The study took place in 13 urban public elementary schools.
Full-day kindergarten teachers in 13 urban public elementary schools were asked to identify students who would benefit from intensive additional reading instruction. Of the referred students with parental consent, 99 met eligibility criteria based on scoring below cutoff scores on DIBELS tests. After dropping one student (who was the only student in one classroom to be eligible), the other 98 students who met eligibility standards were randomly assigned to one of two intervention groups (one in which tutoring occurred one-on-one, and one in which tutoring occurred in pairs) or to the comparison group using an algorithm that compensated for the fact that students in the pair tutoring group needed to be assigned in pairs within the same classroom. Pretests were given in December and posttests at the end of the school year.
Paraeducators, equipped with 70 scripted lessons with seven to eight activities per lesson, worked with students individually for 30 minutes a day, four days a week, for 18 weeks. Tutoring was conducted during the school day in a quiet nearby school space. Typically, 20 minutes were devoted to phonics and 10 minutes to oral reading practice using Bob Books®, although the tutors were free to adjust this to meet individual student needs. For tutoring in pairs, the same general approach was followed, but two students were tutored at once. If one student was ahead of the other, then the tutor focused on the student who was behind while the other student read silently for part of the time. This review focuses on the combined effect of the two tutoring groups compared to the group that did not receive tutoring. The study does not identify the intervention as Sound Partners, although the developer verified that this study included Sound Partners instruction.
Control group students received a variety of Title I, ESL, and special education services available to all students in the study schools. The control students did not receive supplemental tutoring.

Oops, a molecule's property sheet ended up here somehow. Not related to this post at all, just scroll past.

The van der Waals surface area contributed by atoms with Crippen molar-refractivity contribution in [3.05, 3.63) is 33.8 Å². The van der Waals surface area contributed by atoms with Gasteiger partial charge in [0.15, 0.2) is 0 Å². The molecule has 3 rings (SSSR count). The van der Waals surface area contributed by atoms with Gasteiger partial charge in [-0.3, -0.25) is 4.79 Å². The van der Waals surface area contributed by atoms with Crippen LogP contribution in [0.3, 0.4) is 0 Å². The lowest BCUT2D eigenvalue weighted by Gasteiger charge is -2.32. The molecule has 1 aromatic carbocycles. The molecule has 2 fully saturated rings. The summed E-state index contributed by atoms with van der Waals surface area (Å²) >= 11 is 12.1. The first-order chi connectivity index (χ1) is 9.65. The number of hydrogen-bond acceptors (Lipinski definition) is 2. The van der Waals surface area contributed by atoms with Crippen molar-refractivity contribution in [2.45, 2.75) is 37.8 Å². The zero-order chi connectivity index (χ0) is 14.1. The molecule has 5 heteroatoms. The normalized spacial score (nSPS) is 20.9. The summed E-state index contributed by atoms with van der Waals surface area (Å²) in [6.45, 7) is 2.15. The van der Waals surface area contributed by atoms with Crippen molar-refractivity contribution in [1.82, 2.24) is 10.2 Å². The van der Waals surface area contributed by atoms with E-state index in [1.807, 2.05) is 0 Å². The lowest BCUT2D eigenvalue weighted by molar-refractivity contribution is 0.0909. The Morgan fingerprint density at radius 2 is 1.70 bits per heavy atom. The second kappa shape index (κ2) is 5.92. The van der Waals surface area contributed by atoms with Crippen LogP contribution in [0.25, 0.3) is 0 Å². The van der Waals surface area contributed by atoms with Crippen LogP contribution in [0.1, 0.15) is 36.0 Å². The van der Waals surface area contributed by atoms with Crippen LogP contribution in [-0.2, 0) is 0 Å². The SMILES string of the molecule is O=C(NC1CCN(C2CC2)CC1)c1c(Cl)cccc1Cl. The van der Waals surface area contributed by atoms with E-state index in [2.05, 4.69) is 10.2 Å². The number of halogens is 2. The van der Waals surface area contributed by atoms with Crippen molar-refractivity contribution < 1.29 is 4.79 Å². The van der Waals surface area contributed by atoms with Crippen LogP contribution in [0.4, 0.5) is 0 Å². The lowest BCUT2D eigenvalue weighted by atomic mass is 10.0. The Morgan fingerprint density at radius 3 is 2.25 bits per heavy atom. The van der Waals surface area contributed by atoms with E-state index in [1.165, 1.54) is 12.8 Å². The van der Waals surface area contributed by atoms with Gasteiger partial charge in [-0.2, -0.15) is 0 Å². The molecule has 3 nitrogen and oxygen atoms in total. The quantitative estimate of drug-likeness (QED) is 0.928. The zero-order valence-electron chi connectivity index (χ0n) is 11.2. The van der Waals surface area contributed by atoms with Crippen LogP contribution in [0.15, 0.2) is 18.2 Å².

The study addresses the alphabetics domain using a set of standardized tests (DIBELS, Comprehensive Test of Phonological Processing [CTOPP], Woodcock Reading Mastery Test, Test of Word Reading Efficiency [TOWRE]), the reading comprehension domain using a standardized test (Woodcock Reading Mastery Test–Revised/Normative Update [WRMT-R/NU] Passage Comprehension subtest), and the reading fluency domain using an author-developed measure that is similar to standardized tests of reading fluency. The study also includes a spelling assessment, but it is not included in this review because it is outside the scope of the Beginning Reading review protocol. For a more detailed description of the included outcome measures, see Appendices A2.1–A2.3.
Support for implementation
Twenty-one paraeducators were hired by schools on the basis of their interest in working with children, prior tutoring experience, and scheduling flexibility. The paraeducators averaged 3.3 years of prior tutoring experience. They were trained in an initial two-hour session. Follow-up training was provided throughout the intervention, along with coaching for paraeducators with less experience and/or low initial intervention fidelity ratings.